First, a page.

Caring For Your Print

Taking care of your new print edition

Here are a few tips on how to best take care of your new print:


All of the prints we produce at Rhodes Editions are made or overseen by human-hand and are always produced using archival quality materials to an archival standard.

This means the editions you buy from us will have the best chance possible of standing the test of time, but also that they require a bit more care and attention when storing, framing and handling.


Beginning with us:

As mentioned, all our editions are produced to archival standards. When they’re ready to be dispatched all prints are carefully wrapped using acid free paper and non-abrasive materials and sent to you either flat-packed in hardboard or plywood or in packing/postal tubes to avoid damage during transport.

Once you receive your print, remove it from the tube as soon as you can and store the piece flat. This can be in a portfolio, flat packed between some cardboard or plywood or ideally framed.

Please do not leave your print rolled for too long as this will damage the fibres in the paper and will likely deform the print over time.

Keep away from direct sunlight. Like anything in life that is exposed to too much sunlight for long periods of time, you too will notice with your print the colours begin to fade and become affected. Try and place the work in a shady spot or get you work framed using UV or Art Glass, which will reduce the risk of discolouring.


Avoid placing your print in humid conditions - you will find that your print may begin to warp if exposed to humid or varying temperatures. Controlling the environment in which print is displayed can easily be achieved by getting the work framed (which will offer a level of protection) or being smart about the location of the work in your home (such as not placing your print in a humid bathroom)



Good quality mounting and framing is one of the most effective methods of preserving and caring for works of art on paper. On the other hand, improper framing is responsible for much of the damage to art on paper, so do ensure it is done correctly and carefully.

Your print should be mounted on pH neutral backing only and avoid using self-adhesive tapes as the adhesive creeps into the paper and can become extremely difficult to remove. 

Consider UV or Art Glass for protection against light. Museum or Art Glass glass is more costly, but worth it for the long haul. Acrylic plastic aka Plexiglass is also offered with UV light absorbers; it cannot break, causes no condensation and is mostly a non-reflecting glass.

An important detail worth mentioning is that prints should not have any direct contact with the glass (glazing material). Over time, the print can adhere to the glass, which is not what you want, so a window mount or spacers should always be used to create distance between the surface of the print and the glass.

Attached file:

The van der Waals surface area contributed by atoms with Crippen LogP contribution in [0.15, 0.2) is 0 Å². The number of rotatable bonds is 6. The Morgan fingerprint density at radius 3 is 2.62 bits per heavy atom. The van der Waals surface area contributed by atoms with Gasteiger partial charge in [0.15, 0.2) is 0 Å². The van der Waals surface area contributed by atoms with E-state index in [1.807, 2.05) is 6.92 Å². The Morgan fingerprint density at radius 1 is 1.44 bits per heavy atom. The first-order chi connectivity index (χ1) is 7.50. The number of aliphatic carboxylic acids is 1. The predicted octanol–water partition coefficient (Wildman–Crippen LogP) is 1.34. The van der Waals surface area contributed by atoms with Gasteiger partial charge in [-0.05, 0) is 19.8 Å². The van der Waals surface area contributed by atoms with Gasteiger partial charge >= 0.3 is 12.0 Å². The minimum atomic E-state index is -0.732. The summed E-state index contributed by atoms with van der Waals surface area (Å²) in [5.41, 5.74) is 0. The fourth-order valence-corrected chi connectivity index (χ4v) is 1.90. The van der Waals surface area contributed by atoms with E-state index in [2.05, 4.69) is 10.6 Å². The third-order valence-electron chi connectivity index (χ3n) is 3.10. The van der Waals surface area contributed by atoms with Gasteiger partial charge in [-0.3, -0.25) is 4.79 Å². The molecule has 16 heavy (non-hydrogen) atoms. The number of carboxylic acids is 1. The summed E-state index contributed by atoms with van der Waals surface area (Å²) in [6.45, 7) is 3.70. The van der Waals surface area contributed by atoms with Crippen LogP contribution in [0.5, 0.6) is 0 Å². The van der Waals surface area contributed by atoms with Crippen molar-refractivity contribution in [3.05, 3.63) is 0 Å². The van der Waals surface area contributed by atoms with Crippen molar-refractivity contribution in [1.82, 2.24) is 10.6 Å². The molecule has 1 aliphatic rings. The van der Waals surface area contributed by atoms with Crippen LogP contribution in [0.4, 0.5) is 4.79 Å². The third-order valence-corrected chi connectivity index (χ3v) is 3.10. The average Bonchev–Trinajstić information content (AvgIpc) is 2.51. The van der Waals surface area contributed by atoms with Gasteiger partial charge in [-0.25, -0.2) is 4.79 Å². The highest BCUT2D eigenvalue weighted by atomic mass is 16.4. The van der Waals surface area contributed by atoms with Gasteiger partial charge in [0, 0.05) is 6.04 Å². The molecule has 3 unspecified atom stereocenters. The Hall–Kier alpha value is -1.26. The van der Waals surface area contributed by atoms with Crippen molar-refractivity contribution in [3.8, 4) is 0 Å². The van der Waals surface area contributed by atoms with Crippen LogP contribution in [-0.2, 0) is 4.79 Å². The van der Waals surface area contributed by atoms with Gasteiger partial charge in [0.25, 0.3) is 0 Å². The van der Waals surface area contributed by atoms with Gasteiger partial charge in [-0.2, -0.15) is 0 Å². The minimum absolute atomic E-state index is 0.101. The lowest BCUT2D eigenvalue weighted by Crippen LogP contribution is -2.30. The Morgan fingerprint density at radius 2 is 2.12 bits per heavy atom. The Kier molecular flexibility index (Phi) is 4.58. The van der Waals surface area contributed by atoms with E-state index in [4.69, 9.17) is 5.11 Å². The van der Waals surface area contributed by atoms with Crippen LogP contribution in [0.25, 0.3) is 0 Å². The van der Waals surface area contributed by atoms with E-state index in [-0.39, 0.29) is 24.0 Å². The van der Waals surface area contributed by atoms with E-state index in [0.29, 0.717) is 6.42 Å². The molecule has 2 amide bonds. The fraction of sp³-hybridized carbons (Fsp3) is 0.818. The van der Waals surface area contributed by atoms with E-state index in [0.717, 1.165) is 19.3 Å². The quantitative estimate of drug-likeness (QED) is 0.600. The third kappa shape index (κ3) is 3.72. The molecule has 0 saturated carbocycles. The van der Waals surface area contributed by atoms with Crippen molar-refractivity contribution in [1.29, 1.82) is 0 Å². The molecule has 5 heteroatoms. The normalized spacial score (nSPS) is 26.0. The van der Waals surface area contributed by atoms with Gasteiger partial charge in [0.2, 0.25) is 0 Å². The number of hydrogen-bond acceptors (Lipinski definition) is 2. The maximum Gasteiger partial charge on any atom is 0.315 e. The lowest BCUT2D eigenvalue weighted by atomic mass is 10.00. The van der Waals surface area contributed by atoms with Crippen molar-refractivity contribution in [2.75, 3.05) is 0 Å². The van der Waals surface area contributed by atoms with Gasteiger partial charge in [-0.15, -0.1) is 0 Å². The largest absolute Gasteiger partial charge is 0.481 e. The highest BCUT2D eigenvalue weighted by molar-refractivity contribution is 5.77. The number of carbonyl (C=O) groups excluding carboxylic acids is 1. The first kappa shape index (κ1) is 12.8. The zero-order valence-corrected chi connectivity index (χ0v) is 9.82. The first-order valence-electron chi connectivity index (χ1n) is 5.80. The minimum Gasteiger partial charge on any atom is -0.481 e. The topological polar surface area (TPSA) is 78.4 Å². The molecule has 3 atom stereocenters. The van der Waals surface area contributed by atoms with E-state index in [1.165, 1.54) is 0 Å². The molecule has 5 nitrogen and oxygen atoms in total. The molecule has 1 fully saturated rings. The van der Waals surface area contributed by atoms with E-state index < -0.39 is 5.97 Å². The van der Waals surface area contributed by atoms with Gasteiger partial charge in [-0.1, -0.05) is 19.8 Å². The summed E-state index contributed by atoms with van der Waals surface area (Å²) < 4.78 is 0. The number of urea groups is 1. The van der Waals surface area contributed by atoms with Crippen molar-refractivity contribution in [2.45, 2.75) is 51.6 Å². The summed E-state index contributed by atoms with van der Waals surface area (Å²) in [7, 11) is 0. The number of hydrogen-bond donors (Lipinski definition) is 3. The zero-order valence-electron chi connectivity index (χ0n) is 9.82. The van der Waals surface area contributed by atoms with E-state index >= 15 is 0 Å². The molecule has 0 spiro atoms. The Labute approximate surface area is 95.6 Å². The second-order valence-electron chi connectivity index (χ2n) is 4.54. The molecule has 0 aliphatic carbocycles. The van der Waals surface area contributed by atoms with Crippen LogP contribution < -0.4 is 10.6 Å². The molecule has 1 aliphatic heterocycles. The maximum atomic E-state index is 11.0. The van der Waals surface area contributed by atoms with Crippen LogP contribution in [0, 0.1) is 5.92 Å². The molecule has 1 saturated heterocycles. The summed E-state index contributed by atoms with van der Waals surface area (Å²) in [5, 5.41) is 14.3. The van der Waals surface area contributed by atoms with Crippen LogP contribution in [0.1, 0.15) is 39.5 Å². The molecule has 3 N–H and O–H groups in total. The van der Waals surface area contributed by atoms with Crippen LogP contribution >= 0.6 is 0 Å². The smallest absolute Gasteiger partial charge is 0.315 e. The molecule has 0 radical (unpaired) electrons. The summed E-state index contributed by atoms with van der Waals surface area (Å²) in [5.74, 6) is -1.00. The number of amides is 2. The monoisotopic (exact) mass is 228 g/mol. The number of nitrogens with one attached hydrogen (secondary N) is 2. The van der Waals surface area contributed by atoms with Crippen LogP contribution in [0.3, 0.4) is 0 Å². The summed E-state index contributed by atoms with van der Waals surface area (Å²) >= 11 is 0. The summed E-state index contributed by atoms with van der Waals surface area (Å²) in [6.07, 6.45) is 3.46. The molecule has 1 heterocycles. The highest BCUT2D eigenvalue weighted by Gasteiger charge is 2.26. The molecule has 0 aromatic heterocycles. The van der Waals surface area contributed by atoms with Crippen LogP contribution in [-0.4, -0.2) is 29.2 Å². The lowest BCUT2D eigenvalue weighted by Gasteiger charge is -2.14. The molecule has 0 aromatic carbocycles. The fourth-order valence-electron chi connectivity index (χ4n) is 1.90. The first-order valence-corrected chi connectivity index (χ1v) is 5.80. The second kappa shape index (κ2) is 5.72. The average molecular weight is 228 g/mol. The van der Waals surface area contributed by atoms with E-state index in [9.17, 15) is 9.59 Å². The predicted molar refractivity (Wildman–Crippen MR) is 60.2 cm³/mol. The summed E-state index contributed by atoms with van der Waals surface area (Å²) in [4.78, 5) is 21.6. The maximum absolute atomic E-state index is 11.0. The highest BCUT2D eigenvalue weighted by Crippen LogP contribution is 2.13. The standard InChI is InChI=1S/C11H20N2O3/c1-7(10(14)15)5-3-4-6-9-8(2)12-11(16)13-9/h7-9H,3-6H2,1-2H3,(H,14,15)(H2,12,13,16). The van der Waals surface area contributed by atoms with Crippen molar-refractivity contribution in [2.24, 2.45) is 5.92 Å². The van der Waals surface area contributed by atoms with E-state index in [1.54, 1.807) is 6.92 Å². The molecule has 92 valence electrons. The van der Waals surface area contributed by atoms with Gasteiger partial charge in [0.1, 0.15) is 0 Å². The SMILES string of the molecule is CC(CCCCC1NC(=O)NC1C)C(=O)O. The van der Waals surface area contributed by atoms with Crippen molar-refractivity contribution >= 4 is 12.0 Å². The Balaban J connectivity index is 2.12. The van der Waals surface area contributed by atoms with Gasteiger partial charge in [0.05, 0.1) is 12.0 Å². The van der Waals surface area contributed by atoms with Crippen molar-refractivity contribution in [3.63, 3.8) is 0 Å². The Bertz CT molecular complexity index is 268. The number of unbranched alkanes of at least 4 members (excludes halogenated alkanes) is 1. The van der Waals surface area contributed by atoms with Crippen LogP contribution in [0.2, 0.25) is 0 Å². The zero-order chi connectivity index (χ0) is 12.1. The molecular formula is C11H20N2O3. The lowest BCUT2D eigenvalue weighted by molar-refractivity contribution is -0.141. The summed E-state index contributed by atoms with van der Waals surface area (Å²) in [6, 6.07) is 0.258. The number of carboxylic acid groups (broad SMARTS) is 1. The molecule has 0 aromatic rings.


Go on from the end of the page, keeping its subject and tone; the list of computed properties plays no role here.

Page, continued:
If you frame your work via us, which we would always advise, all of the above is considered standard, with the exception of the glazing choice which rests with you and your suitable budget.

We always frame to archival standards.


Never trim or cut your print, even if it has white margins in addition & never let your framer do this either. Typically, these white margins are included intentionally by the artist and trimming will decrease the value of the piece as a whole.


Light - keep out of direct sunlight (especially south-facing light) and high-intensity artificial light. If you decide to frame your print, look into using UV protection glass/plexiglass. If not exposed to extreme light, prints will not become excessively faded or yellowed.


Temperature - keep prints in a cool environment, preferably within the range of 60°-72° F (16°-22°C). Don't hang prints near areas that get too hot or cold, like fireplaces, radiators, or air-conditioners. Warm or moist conditions accelerate deterioration and encourage mould growth and insect activity.


Humidity - maintain a relative humidity between 35 and 55%; if humidity is too high the print can be damaged by mould or insects, but if it’s too low the paper can become brittle. Avoid hanging your fine art print somewhere that is very humid, like a steamy bathroom or next to a humidifier.


Pollution - keep away from dust, dirt and other pollutants for the best protection. A little surface dust can be very gently brushed off with a dry cloth, but anything too extreme should be removed by someone who knows what they're doing.



When handling your print, try and touch the paper as little as possible and avoid touching the image area entirely. Should you need to handle your print, use both hands and hold it by opposite corners, very gently, to avoid creasing.
The paper and inks can also be receptive to oil and moisture in the skin which can leave marks behind. Always try to wash and dry your hands thoroughly before handling your print or handle using handling gloves (those familiar white ones)



If your print is not on display or must be moved, the best way to keep it safe and looking great is to store it flat inside of a rigid folder where it can be protected from light, dirt and humidity while being stored.


Enjoy your print